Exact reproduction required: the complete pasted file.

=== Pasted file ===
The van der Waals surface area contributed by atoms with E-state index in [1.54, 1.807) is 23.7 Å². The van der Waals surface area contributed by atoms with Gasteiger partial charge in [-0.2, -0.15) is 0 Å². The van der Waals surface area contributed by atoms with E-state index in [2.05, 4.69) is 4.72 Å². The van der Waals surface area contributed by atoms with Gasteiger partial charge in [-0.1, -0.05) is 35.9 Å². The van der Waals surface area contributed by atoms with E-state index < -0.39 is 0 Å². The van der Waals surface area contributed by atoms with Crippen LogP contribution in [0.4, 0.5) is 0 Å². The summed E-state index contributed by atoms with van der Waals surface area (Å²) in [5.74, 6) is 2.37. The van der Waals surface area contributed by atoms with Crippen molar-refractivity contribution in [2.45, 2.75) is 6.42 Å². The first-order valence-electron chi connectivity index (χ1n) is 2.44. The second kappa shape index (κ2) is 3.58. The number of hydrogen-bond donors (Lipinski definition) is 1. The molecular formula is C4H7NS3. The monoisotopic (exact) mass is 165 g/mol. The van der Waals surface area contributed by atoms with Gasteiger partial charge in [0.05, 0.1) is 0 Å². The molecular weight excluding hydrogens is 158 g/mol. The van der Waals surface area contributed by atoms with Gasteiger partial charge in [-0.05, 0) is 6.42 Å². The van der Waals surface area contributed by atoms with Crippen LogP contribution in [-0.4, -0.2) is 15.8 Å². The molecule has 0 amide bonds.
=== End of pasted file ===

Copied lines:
The van der Waals surface area contributed by atoms with E-state index in [1.54, 1.807) is 23.7 Å². The van der Waals surface area contributed by atoms with Gasteiger partial charge in [-0.2, -0.15) is 0 Å². The van der Waals surface area contributed by atoms with E-state index in [2.05, 4.69) is 4.72 Å². The van der Waals surface area contributed by atoms with Gasteiger partial charge in [-0.1, -0.05) is 35.9 Å². The van der Waals surface area contributed by atoms with E-state index < -0.39 is 0 Å². The van der Waals surface area contributed by atoms with Crippen LogP contribution in [0.4, 0.5) is 0 Å². The summed E-state index contributed by atoms with van der Waals surface area (Å²) in [5.74, 6) is 2.37. The van der Waals surface area contributed by atoms with Crippen molar-refractivity contribution in [2.45, 2.75) is 6.42 Å². The first-order valence-electron chi connectivity index (χ1n) is 2.44. The second kappa shape index (κ2) is 3.58. The number of hydrogen-bond donors (Lipinski definition) is 1. The molecular formula is C4H7NS3. The monoisotopic (exact) mass is 165 g/mol. The van der Waals surface area contributed by atoms with Gasteiger partial charge in [0.05, 0.1) is 0 Å². The molecular weight excluding hydrogens is 158 g/mol. The van der Waals surface area contributed by atoms with Gasteiger partial charge in [-0.05, 0) is 6.42 Å². The van der Waals surface area contributed by atoms with Crippen LogP contribution in [-0.4, -0.2) is 15.8 Å². The molecule has 0 amide bonds.